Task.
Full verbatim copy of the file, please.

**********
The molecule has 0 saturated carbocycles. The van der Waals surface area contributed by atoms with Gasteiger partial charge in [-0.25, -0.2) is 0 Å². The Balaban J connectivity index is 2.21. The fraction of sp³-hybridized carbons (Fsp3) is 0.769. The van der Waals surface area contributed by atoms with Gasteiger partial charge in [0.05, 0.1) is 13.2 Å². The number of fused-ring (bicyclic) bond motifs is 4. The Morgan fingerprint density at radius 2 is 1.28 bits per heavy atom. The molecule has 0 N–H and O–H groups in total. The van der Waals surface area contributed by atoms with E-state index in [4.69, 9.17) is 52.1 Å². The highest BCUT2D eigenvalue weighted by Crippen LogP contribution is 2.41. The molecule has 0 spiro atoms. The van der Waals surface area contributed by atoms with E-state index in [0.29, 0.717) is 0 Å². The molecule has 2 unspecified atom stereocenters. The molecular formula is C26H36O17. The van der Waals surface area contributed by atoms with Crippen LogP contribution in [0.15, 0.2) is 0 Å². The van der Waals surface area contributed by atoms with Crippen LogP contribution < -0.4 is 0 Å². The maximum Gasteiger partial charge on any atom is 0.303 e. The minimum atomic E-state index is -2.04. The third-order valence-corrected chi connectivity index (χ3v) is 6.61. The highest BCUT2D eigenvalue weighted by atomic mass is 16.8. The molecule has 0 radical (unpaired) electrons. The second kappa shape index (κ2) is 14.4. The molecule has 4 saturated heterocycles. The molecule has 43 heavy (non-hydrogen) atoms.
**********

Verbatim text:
The molecule has 0 saturated carbocycles. The van der Waals surface area contributed by atoms with Gasteiger partial charge in [-0.25, -0.2) is 0 Å². The Balaban J connectivity index is 2.21. The fraction of sp³-hybridized carbons (Fsp3) is 0.769. The van der Waals surface area contributed by atoms with Gasteiger partial charge in [0.05, 0.1) is 13.2 Å². The number of fused-ring (bicyclic) bond motifs is 4. The Morgan fingerprint density at radius 2 is 1.28 bits per heavy atom. The molecule has 0 N–H and O–H groups in total. The van der Waals surface area contributed by atoms with E-state index in [4.69, 9.17) is 52.1 Å². The highest BCUT2D eigenvalue weighted by Crippen LogP contribution is 2.41. The molecule has 0 spiro atoms. The van der Waals surface area contributed by atoms with E-state index in [0.29, 0.717) is 0 Å². The molecule has 2 unspecified atom stereocenters. The molecular formula is C26H36O17. The van der Waals surface area contributed by atoms with Crippen LogP contribution in [0.15, 0.2) is 0 Å². The van der Waals surface area contributed by atoms with Crippen LogP contribution < -0.4 is 0 Å². The maximum Gasteiger partial charge on any atom is 0.303 e. The minimum atomic E-state index is -2.04. The third-order valence-corrected chi connectivity index (χ3v) is 6.61. The highest BCUT2D eigenvalue weighted by atomic mass is 16.8. The molecule has 0 radical (unpaired) electrons. The second kappa shape index (κ2) is 14.4. The molecule has 4 saturated heterocycles. The molecule has 43 heavy (non-hydrogen) atoms.